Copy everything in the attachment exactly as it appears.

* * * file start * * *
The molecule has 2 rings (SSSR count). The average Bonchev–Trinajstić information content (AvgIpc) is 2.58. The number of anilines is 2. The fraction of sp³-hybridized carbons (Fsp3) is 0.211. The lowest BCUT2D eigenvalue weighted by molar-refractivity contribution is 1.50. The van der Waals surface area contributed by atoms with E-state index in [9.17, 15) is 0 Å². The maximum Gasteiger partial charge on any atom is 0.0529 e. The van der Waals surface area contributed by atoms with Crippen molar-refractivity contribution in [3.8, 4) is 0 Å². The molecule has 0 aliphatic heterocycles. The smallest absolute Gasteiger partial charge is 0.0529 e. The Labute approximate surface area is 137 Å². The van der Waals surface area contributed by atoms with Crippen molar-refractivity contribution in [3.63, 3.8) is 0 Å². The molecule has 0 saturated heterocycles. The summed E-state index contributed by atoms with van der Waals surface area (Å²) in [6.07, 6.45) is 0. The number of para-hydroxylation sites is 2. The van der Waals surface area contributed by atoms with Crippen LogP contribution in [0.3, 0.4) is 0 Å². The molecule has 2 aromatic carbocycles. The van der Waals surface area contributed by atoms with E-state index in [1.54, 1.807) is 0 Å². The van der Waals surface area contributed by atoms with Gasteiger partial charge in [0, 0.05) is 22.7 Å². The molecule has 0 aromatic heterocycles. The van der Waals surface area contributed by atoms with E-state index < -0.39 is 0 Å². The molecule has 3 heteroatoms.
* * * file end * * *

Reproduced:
The molecule has 2 rings (SSSR count). The average Bonchev–Trinajstić information content (AvgIpc) is 2.58. The number of anilines is 2. The fraction of sp³-hybridized carbons (Fsp3) is 0.211. The lowest BCUT2D eigenvalue weighted by molar-refractivity contribution is 1.50. The van der Waals surface area contributed by atoms with E-state index in [9.17, 15) is 0 Å². The maximum Gasteiger partial charge on any atom is 0.0529 e. The van der Waals surface area contributed by atoms with Crippen molar-refractivity contribution in [3.8, 4) is 0 Å². The molecule has 0 aliphatic heterocycles. The smallest absolute Gasteiger partial charge is 0.0529 e. The Labute approximate surface area is 137 Å². The van der Waals surface area contributed by atoms with Crippen molar-refractivity contribution in [3.63, 3.8) is 0 Å². The molecule has 0 saturated heterocycles. The summed E-state index contributed by atoms with van der Waals surface area (Å²) in [6.07, 6.45) is 0. The number of para-hydroxylation sites is 2. The van der Waals surface area contributed by atoms with Crippen LogP contribution in [0.3, 0.4) is 0 Å². The molecule has 2 aromatic carbocycles. The van der Waals surface area contributed by atoms with E-state index in [1.54, 1.807) is 0 Å². The van der Waals surface area contributed by atoms with Gasteiger partial charge in [0, 0.05) is 22.7 Å². The molecule has 0 aromatic heterocycles. The van der Waals surface area contributed by atoms with E-state index < -0.39 is 0 Å². The molecule has 3 heteroatoms.